Koh Ngai - South side and some evening entertainment

Position           07:23.96 N 099:12.28 E

Date                 1315 (UTC+7) Wednesday 6 January 2016

Distance run    6.4nm over the ground

 

Ko Ngai was the third of the main islands of the Koh Muk group and it was another short motor, in the absence of much in the way of wind, to an anchorage in 10 metres, on sand, off the reef fringing the beach on the south side.  This was great as it gave us some good snorkelling in the afternoon and our first dive for ages before we left on the 7th.

 

Looking over the reef at the beach on the south side of Koh Ngai

 

There we were sitting in the cockpit and reading our way towards sunset when I was aware that a couple of miles away there was a small tug towing a very large barge.  At about the mile distant stage it changed course and headed directly towards us and at this stage dusk was imminent.  Needless to say there was no answer on VHF Ch16 and flashing the steamer scarer torch at the tug elicited not much of a reaction.  Eventually it stopped about 100 metres from us, the tug going alongside the barge and bringing it to a halt just as I was about to expedite either raising the anchor to get out of the way or hang every fender that we had over the side.

 

Neither was this the end of the story as it became obvious as high water approached at 2000 and in complete darkness, that the tug, or rather the barge was going to attempt an assault beach landing.  This involved the tug side towing the barge over the reef and involved a great deal of heave-ho’ing and diesel driven grunt.  What conservation and what protected national park I hear you ask.  Suffice it to say that after an hour of effort the reef won despite moving the ballast around with the JCB and using the excavator shovel on the front to delve into the water and try to clear the way, like the head and neck of a prehistoric animal.  The result Beach 1 - Barge 0 and retire to deeper water for the night.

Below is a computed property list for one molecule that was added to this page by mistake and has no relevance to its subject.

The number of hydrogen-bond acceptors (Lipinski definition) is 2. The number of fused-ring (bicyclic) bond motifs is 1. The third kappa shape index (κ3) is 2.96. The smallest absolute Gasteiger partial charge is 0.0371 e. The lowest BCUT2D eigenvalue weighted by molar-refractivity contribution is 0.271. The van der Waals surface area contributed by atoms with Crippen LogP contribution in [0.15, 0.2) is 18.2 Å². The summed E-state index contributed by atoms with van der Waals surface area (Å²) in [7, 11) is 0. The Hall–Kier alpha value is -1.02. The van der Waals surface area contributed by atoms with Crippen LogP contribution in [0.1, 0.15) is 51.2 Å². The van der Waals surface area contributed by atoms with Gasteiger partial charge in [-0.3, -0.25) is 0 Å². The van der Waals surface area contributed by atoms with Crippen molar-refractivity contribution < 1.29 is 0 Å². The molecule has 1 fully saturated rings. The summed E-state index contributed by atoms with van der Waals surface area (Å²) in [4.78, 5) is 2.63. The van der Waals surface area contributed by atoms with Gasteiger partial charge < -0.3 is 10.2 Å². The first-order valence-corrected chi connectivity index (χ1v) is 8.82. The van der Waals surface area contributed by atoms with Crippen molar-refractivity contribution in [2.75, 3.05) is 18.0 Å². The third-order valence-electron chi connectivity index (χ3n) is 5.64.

Come 0800 and another high tide the procedure started again and this time we were able to observe exactly what was going on and what had been happening in the dark the previous night.  The result was much the same so now it was Beach 2 - Barge 0.  This time the tug took the barge and headed off to find somewhere else to wreck.

 

The barge cometh complete with truck, JCB and excavator

 

Excavator at the ready to sort out the reef

 

After the excitement was over we dived from the dinghy tied to a mooring buoy on the edge of the reef.  An ideal dive for the first time since Vanuatu as the reef dropped to just 10 metres with little current.  The coral was pretty and there was a mass of smaller fish so lots to look at.  Our steel tanks, as per European regulations seemed very heavy to lug around compared with the aluminium tanks that we used in Vanuatu.  The steel ones require re-certifying so perhaps we might treat ourselves to some new ‘aluminum’ ones.